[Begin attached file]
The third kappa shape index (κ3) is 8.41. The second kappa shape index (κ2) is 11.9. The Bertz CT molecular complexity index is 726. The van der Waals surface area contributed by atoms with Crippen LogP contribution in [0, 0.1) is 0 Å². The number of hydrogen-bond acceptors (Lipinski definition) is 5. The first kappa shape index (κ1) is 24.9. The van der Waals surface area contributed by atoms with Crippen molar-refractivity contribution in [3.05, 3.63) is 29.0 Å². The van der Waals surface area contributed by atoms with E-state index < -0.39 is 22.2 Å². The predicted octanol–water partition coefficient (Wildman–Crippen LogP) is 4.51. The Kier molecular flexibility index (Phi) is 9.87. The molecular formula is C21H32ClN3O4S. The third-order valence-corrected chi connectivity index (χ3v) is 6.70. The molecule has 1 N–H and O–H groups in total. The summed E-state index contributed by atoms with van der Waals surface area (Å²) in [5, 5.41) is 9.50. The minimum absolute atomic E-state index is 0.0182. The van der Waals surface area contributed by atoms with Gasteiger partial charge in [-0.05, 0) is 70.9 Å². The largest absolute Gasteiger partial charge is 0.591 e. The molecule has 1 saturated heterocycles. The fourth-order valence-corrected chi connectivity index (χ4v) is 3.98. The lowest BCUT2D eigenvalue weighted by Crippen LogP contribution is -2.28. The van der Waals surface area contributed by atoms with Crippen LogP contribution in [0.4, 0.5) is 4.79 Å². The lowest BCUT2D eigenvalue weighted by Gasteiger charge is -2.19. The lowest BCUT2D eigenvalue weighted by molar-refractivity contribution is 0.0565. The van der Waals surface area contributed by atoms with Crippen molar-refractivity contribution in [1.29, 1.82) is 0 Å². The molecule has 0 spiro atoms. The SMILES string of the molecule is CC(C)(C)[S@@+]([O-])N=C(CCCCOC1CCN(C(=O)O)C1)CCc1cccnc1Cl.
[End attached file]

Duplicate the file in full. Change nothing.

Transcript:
The third kappa shape index (κ3) is 8.41. The second kappa shape index (κ2) is 11.9. The Bertz CT molecular complexity index is 726. The van der Waals surface area contributed by atoms with Crippen LogP contribution in [0, 0.1) is 0 Å². The number of hydrogen-bond acceptors (Lipinski definition) is 5. The first kappa shape index (κ1) is 24.9. The van der Waals surface area contributed by atoms with Crippen molar-refractivity contribution in [3.05, 3.63) is 29.0 Å². The van der Waals surface area contributed by atoms with E-state index < -0.39 is 22.2 Å². The predicted octanol–water partition coefficient (Wildman–Crippen LogP) is 4.51. The Kier molecular flexibility index (Phi) is 9.87. The molecular formula is C21H32ClN3O4S. The third-order valence-corrected chi connectivity index (χ3v) is 6.70. The molecule has 1 N–H and O–H groups in total. The summed E-state index contributed by atoms with van der Waals surface area (Å²) in [5, 5.41) is 9.50. The minimum absolute atomic E-state index is 0.0182. The van der Waals surface area contributed by atoms with Gasteiger partial charge in [-0.05, 0) is 70.9 Å². The largest absolute Gasteiger partial charge is 0.591 e. The molecule has 1 saturated heterocycles. The fourth-order valence-corrected chi connectivity index (χ4v) is 3.98. The lowest BCUT2D eigenvalue weighted by Crippen LogP contribution is -2.28. The van der Waals surface area contributed by atoms with Crippen LogP contribution in [0.4, 0.5) is 4.79 Å². The lowest BCUT2D eigenvalue weighted by Gasteiger charge is -2.19. The lowest BCUT2D eigenvalue weighted by molar-refractivity contribution is 0.0565. The van der Waals surface area contributed by atoms with Crippen molar-refractivity contribution in [1.29, 1.82) is 0 Å². The molecule has 0 spiro atoms. The SMILES string of the molecule is CC(C)(C)[S@@+]([O-])N=C(CCCCOC1CCN(C(=O)O)C1)CCc1cccnc1Cl.